Friday, May 31, 2013

Words, Words, Words about Support

When I found this on Pinterest, I immediately pinned it. It reminds me that expressing my distaste or disdain for certain things could be construed as judgment on others who like those things.


George and I are very different people. He's into triathlon, which sounds rather good for you until you start talking about distances. The Ironman race is pretty insane from most people's perspective (140.6 miles of swimming, biking, and running in under 17 hours). It doesn't make sense to me, but at no point have I stood in George's way or discouraged him from pursuing Ironman glory.

In fact, I carry his bike pump on race day and am proud to retrieve his tired bones from either the medical tent or the finish line. I encourage him to train when he feels guilty for the time it takes, save money for him to buy new equipment, and listen to his debates over which wheel set or running shoe to buy.

Triathlon makes him happy. Very happy. It's his thing. It doesn't have to make sense to me. It makes sense to him. And that is enough. I certainly have my share of unusual interests that are harmful to nobody, although I usually spare George the long debates over whether or not I should buy a die cut machine and the excruciating details of why I hate the novel Pope Joan. His eyes glaze over. It's enough to know that he will support my decisions no matter what, if only because he really wants a new wet suit next year.

It takes courage and enthusiasm to stick to interests outside the norm...courage and enthusiasm that should be celebrated. I love this quotation from Simon Pegg, who plays a pitch-perfect Mr. Scott in the two most recent Star Trek movies.


It also takes courage to allow others the freedom to express their inner geek, whatever the source of their geekiness.

What interests do you have that have been mocked or ridiculed by loved ones? How did you deal with it? Have you ever given up something because you felt silly or because someone else didn't like you doing it? Do you have the courage and enthusiasm to do what makes you happy and celebrate your inner geek? Who supports you in your interests? How can you be supportive of others?


  1. I tell very few people that I love stamping. There are a lot of craft haters out there. Thanks for the reminder to be kind to others whatever their passion is.

  2. Some family and friends thought I was crazy for getting my pilot's license. I loved the entire experience, but as I look back on it, it was expensive and after getting it I never really did anything with it. So maybe everyone was right. (John totally supported me, however.)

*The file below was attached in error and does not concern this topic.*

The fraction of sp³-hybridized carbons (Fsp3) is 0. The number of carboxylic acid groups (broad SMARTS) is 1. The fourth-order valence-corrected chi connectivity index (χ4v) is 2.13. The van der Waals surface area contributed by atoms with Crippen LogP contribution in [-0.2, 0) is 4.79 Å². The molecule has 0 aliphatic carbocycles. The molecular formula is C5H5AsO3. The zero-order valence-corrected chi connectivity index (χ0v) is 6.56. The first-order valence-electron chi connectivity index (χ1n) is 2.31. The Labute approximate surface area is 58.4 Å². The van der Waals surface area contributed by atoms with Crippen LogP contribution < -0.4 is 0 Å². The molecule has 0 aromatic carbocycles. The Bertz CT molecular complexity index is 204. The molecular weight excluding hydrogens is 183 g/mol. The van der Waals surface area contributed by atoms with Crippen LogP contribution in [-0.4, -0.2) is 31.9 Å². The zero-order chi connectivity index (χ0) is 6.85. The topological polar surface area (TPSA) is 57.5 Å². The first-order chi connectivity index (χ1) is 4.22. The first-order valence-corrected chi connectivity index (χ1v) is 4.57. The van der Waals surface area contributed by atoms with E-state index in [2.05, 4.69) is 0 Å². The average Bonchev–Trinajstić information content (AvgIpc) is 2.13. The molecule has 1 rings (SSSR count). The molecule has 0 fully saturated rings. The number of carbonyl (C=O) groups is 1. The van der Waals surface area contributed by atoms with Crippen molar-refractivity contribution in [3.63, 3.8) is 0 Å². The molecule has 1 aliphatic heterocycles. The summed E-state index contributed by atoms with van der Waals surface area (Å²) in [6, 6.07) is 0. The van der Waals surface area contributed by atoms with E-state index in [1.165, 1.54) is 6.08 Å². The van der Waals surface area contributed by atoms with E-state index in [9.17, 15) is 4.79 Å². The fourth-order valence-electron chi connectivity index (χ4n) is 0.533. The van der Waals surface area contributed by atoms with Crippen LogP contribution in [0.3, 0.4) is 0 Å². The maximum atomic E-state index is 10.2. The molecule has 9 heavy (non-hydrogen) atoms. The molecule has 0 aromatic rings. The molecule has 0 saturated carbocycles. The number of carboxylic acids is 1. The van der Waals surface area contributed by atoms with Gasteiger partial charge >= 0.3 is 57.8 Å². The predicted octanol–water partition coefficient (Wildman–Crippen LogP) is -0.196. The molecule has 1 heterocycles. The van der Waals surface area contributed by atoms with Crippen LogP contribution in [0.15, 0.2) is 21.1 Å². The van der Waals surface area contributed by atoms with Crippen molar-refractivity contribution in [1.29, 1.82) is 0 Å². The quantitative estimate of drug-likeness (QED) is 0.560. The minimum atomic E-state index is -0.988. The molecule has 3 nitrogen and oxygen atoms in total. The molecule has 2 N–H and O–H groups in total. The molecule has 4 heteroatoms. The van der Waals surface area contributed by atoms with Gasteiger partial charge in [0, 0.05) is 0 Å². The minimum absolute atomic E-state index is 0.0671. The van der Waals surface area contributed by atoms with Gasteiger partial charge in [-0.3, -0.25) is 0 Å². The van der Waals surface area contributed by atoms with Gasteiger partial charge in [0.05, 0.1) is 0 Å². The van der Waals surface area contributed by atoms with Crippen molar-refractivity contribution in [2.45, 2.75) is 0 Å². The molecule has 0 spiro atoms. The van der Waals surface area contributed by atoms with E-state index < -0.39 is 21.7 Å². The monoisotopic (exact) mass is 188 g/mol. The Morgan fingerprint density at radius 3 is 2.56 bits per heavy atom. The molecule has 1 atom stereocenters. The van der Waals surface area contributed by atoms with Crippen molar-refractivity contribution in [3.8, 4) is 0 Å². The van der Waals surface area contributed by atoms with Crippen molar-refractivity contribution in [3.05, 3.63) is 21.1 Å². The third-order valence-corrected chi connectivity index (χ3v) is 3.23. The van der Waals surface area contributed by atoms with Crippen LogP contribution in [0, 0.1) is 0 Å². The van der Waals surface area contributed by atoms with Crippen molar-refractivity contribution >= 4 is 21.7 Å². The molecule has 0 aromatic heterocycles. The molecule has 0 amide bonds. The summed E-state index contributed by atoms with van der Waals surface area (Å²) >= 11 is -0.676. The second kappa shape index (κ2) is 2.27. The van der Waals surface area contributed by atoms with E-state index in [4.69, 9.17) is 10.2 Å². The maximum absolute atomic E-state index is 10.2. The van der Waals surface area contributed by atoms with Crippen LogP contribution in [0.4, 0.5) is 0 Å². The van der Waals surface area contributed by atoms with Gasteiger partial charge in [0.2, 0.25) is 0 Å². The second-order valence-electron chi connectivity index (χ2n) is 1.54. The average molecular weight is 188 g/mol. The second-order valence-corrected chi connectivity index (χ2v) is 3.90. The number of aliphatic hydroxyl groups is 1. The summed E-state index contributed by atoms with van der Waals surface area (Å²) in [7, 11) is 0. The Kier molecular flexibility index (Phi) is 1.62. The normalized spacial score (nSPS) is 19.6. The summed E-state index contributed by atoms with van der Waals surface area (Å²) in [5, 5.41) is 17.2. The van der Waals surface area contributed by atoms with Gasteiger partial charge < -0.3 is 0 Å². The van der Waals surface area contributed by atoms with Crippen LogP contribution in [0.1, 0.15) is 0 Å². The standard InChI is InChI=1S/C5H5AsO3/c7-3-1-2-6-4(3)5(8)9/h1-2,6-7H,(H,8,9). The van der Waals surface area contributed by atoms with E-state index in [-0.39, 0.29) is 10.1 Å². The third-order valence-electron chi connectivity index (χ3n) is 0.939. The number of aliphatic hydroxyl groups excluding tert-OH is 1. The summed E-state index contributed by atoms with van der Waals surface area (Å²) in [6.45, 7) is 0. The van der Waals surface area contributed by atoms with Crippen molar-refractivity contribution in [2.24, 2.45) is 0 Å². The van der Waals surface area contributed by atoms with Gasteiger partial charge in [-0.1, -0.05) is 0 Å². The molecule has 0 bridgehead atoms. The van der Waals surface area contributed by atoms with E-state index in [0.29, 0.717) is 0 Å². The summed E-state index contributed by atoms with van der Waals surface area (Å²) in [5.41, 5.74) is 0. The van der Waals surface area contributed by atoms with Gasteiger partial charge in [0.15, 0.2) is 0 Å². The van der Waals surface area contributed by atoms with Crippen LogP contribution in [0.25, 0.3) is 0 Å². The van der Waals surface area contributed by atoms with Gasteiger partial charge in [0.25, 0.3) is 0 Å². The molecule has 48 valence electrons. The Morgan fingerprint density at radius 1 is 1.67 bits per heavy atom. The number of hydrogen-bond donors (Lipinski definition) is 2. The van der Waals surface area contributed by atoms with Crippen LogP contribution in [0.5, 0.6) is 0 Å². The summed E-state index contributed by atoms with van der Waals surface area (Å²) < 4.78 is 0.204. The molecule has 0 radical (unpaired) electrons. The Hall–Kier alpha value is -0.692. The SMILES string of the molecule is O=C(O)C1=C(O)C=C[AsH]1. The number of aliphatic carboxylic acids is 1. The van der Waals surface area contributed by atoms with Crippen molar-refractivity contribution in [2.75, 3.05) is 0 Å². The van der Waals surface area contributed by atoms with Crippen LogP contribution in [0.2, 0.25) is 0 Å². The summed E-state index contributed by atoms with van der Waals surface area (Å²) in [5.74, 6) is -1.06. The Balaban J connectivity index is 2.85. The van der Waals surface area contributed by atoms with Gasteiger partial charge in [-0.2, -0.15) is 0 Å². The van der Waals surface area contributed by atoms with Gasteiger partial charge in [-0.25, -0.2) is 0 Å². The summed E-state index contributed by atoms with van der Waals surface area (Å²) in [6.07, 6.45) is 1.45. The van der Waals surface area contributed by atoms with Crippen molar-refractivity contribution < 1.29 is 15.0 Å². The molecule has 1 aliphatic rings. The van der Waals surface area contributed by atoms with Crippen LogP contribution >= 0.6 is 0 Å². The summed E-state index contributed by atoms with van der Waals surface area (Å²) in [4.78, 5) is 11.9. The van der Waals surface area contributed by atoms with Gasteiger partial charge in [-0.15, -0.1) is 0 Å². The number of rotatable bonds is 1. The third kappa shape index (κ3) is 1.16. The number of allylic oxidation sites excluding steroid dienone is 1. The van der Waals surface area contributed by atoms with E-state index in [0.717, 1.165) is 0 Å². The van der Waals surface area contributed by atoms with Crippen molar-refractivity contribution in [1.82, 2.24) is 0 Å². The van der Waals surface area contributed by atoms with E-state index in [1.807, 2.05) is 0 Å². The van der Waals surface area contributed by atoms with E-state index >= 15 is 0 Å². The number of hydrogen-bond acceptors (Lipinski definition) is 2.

3. My interests often don't align with those around me. I'm okay with that. I'm also okay with others being interested in something different to me. I love it when I meet others who have similar interests (the beauty of the internet and blogging is that I meet many MORE people with similar interests). My hubby is supportive of my interests, as I am of his.

  4. I just heard a saying that goes with the sentiment you expressed, "Don't Yuck my Yum!".
    Just about everything I do is "different" here - a foreigner on a small island. Quite a closed, fit-in-the-box society. So considered strange, complicated, "special" for anything from trying to eat gluten & dairy free, to having a ladies book club that meets at night. It's tiring swimming against the stream all the time. So I agree with Michelle - the internet is a great support.

  5. You don't like Pope Joan? Why? It's on my holds list for our library....sounded interesting.

    Anywho....I'm a Trekker. But I'm also an almost 44 yo SAHM who lives in the burbs. My Star Trek obsession shocks most people here. My Sci-Fi bent makes me the odd bird among my good Christian friends. :)

  6. Sadly, Katy, my reasons for hating Pope Joan are long and emotionally charged. Plenty of people like that book, but alas, I know too much about the 9th century and hate, loathe, and despise novels full of stereotypes and propaganda. I'm sympathetic with the author's dislike of Catholic attitudes toward women and such, but the novel is pure and simple anti-Catholic propaganda, full of anachronistic thinking designed to appeal to modern audiences, and ohmygosh I could go on and on with plot and character problems.

    For the record, I think it's highly likely a woman named Joan, disguised as a man, was elected pope and the church since the Renaissance has covered it up. There's plenty of historical evidence that women disguised themselves as men and lived in monasteries during the middle ages, often eluding discovery until after death. That doesn't excuse the literary crimes Cross commits in her novel. But then, I'm definitely in the minority.

  7. I loved this whole essay, and will live by it in the future! I was having a discussion this week with my brother, and he said, "No, you don't want to swimming pool, too much work..."
    I told him, "you know how you said your grand piano, playing it, feeds your soul. And your wife's horse feeds her soul. Well, swimming in my back yard, exercise my arthritis desperately needs, under my trees and sky, well, that's my soul food."


Thanks so much for taking time to comment!